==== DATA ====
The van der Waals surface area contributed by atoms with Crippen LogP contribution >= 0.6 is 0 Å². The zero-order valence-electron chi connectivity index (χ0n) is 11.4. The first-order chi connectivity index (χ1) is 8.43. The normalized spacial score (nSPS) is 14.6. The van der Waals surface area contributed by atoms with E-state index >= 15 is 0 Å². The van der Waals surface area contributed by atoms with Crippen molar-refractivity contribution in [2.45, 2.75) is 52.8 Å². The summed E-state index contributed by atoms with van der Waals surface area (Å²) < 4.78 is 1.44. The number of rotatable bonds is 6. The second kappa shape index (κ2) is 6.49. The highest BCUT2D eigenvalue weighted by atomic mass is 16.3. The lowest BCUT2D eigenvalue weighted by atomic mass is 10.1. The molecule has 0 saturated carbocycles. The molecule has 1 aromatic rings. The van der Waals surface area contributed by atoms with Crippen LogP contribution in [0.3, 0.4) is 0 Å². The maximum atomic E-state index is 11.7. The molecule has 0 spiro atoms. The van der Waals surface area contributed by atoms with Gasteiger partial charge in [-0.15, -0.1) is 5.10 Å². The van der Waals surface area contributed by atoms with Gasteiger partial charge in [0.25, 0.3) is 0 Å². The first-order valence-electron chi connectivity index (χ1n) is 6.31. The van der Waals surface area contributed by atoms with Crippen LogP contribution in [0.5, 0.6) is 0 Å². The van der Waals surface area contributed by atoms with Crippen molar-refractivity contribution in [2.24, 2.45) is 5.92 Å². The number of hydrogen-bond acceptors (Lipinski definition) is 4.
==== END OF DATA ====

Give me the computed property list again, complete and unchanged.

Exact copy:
The van der Waals surface area contributed by atoms with Crippen LogP contribution >= 0.6 is 0 Å². The zero-order valence-electron chi connectivity index (χ0n) is 11.4. The first-order chi connectivity index (χ1) is 8.43. The normalized spacial score (nSPS) is 14.6. The van der Waals surface area contributed by atoms with E-state index >= 15 is 0 Å². The van der Waals surface area contributed by atoms with Crippen molar-refractivity contribution in [2.45, 2.75) is 52.8 Å². The summed E-state index contributed by atoms with van der Waals surface area (Å²) < 4.78 is 1.44. The number of rotatable bonds is 6. The second kappa shape index (κ2) is 6.49. The highest BCUT2D eigenvalue weighted by atomic mass is 16.3. The lowest BCUT2D eigenvalue weighted by atomic mass is 10.1. The molecule has 0 saturated carbocycles. The molecule has 1 aromatic rings. The van der Waals surface area contributed by atoms with Crippen LogP contribution in [0.3, 0.4) is 0 Å². The maximum atomic E-state index is 11.7. The molecule has 0 spiro atoms. The van der Waals surface area contributed by atoms with Gasteiger partial charge in [-0.15, -0.1) is 5.10 Å². The van der Waals surface area contributed by atoms with Gasteiger partial charge in [0.25, 0.3) is 0 Å². The first-order valence-electron chi connectivity index (χ1n) is 6.31. The van der Waals surface area contributed by atoms with Crippen LogP contribution in [0.5, 0.6) is 0 Å². The van der Waals surface area contributed by atoms with Crippen molar-refractivity contribution in [2.24, 2.45) is 5.92 Å². The number of hydrogen-bond acceptors (Lipinski definition) is 4.